Two consumer electronic giants are challenging the Apple iPhone momentum.
I will not use the popular cliche term iPhone killer. The only way the iPhone will become extinct is if another Asteroid hits our planet. Lets all settle on the less violent – iPhone competitor.
Here are the competitors:
These companies dominate their respective home product markets and now have designs on the iPhone.
Let’s size up this fight and make the predictions.
In one corner, weighing in at over 100M mobile phones per quarter and a recent announcement that their new touch screen “comes with music” phone, has sold over 1M units, a dominate 40% market leader in all major worldwide markets, is Nokia.
(European whistles, and polite Finnish cheering)
In another corner, weighing in, and weighed down by Vista, with over $60B in yearly revenue, over 30% market share for desktop and laptop computers, with extra muscle in the enterprise space and an e-commerce website that ranks in the top 150 of all sites, worldwide – The Maven from Texas – Michael Dell and Dell Computers.
(Yelping and waving of cowboy hats!)
Now entering the ring, the reigning touch screen champion. They have sold nearly 14M iPhones, with 4.4M last quarter. They have generated over 500M application downloads and have corporate revenues of about $10B quarter. Ladies and Gentlemen welcome Apple.
(Audible humming from Lycra clad Apple-philes on yoga mats)
Before I get hate mail from Blackberry users asking why I did not include them, I have to state the obvious. Have you seen the Storm? If you have, you know that the Blackberry product, while good at what it does, is not yet a threat to iPhone. Let’s move on.
(Boos, hisses, and lot’s of Tim Horton Donuts thrown into the ring, ehhh?)
If anyone is going to pose a serious challenge to Apple and iPhone it will be Nokia.
Nokia is the world class, world leader in mobile devices. They have a competency that approaches Apple for usability. They already have achieved massive economies of scale. The Nokia “Comes with Music Service” launched in the U.K. in 2007.
This service allows users to download as many songs as they want from the Nokia Music Store for 12 months after they have purchased a compatible Nokia handset.
Users may keep all the music that they download. Songs are available from all of the major record labels; Universal, Sony BMG, EMI and Warner Music Group artists.
There have been bumps in the road for Nokia. Their learning curve is taking some time. With the introduction of the 5800 touch screen handset (the sexier name of this phone is the “Tube”), and over the air music downloads, they are getting close to getting it right.
With the kinks being worked out in the U.K., market expansion is expected in 2009.
Another big advantage that Nokia has is that the music industry wants a competitor to Apple and ITunes. I give Nokia a better than 50/50 chance of being the significant 2nd place market chaser to the leading iPhone product.
Dell is a different story. Dell’s Smartphone plans, or lack thereof, were chronicled in today’s New York Times. The “paper of record” was less than kind to Dell’s prospects in the Smartphone arena. The reasons for pessimism are simple.
Firstly, Dell is only barely in the handheld computing business. Their handhelds have been product and market failures. Both Apple and Nokia have huge successful handheld device product lines. Strike One.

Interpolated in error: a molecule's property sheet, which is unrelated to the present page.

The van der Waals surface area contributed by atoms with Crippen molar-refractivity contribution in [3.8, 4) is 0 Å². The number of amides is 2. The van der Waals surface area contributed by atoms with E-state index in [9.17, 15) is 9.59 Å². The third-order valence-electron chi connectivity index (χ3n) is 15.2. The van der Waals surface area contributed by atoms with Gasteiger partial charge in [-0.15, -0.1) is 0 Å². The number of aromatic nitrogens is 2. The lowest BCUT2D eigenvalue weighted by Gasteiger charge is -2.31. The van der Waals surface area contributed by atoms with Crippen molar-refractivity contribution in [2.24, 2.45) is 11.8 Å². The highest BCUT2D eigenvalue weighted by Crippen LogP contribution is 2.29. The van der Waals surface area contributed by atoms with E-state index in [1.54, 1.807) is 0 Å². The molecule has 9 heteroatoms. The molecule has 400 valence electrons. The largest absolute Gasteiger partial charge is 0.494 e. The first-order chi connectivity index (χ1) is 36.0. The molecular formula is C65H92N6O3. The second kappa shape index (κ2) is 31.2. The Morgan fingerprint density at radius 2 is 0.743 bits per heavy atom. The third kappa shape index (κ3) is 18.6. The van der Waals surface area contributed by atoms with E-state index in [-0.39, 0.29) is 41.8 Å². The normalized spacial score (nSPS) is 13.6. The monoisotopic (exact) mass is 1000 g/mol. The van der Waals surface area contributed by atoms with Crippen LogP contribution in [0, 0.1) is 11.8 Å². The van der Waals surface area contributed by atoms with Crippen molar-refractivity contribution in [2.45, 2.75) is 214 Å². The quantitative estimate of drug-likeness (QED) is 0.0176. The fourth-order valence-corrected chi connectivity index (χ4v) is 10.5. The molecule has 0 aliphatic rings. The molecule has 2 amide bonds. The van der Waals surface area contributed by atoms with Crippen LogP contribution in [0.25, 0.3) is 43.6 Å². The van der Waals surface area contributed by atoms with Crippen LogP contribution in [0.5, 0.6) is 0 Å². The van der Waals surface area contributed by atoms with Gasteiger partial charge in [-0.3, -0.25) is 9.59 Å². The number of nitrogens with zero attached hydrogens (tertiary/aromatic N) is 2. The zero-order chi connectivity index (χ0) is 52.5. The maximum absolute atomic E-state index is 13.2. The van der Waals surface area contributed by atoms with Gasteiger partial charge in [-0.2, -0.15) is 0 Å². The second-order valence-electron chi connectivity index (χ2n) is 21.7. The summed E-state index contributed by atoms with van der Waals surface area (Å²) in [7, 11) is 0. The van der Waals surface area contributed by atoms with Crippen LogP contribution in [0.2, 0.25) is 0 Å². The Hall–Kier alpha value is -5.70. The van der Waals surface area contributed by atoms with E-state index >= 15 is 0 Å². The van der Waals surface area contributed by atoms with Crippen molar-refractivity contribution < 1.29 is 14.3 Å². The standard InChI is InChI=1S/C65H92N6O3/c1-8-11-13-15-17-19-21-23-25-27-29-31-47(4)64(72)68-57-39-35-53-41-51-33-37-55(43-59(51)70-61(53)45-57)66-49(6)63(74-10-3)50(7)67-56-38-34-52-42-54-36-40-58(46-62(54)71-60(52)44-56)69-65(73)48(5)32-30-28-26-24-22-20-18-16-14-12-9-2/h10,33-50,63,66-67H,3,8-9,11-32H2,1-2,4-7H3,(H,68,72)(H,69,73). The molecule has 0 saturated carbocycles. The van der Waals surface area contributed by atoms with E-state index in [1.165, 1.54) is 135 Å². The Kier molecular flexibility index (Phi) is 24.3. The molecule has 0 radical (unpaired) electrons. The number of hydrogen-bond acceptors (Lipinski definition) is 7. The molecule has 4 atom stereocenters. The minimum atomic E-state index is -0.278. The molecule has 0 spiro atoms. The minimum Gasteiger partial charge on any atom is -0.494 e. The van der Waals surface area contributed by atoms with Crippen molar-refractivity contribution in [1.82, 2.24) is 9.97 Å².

Secondly, Dell is not known for software and user interface design. They are basically a hardware commodity manufacturer. Both Nokia and Apple are device software and usability leaders. Strike Two
Lastly, Dell has no phone design experience. To be fair, Apple did not have a resume of phone design expertise prior to the iPhone. Apple has fixed many of the early phone issues with the Iphone. Nokia has forgotten more things about phone design and marketing, than Apple or Dell will ever learn over the next ten years. Strike 2 and a half.
The strengths of Dell are in manufacturing, web marketing, enterprise accounts and sheer volume of PC boxes.
So, Dell enters this fight strategically and tactically handicapped.
Nokia, on the other hand, has better worldwide marketing clout in the mobile segment; tremendous handset design and manufacturing capability and partners who really want them to succeed. An example of the Nokia thought process for communications design is the inclusion of a second camera on the front of the phone to facilitate video conferencing. The “Tube” is powered by Symbian software and has borrowed from the iPhone in certain look and feel aspects
This will be the battlefield for touch screen, music enabled phones for the next several years.
So what should Apple do to compete with Nokia? Simple, just be Apple. Change the game every 6 months and out innovate Nokia and everyone else. Nokia may compete in the music download feature, but Apple will define the product as something much broader. The Iphone platform will out game, out video, out cool, the Nokia devices.
Nokia will try to out produce and provide their devices at a cost advantage to the iPhone.
While the outcome of this looming market battle will not be as exciting or definite as Santonio Holmes’ last minute catch in the Super Bowl, for wireless pundits it will provide enough material to fill a thousand blogs, and hundreds of trade mag articles. The initial impact for consumers in the U.S. will be some increased price pressure on the iPhone, with a drop in its contract price to below $100.
Let the games begin.
By popular demand, I will start a lighthearted “DotMania” blog to relate all of the truly wacky things I have witnessed over my years in big and small companies. In most cases I will change the names to protect the innocent, the guilty and everyone in between. Watch for it on Fridays. If anyone wants to contribute their stories to this regular feature, just send me an email with the details. See you on Friday’s at dotmania.wordpress.com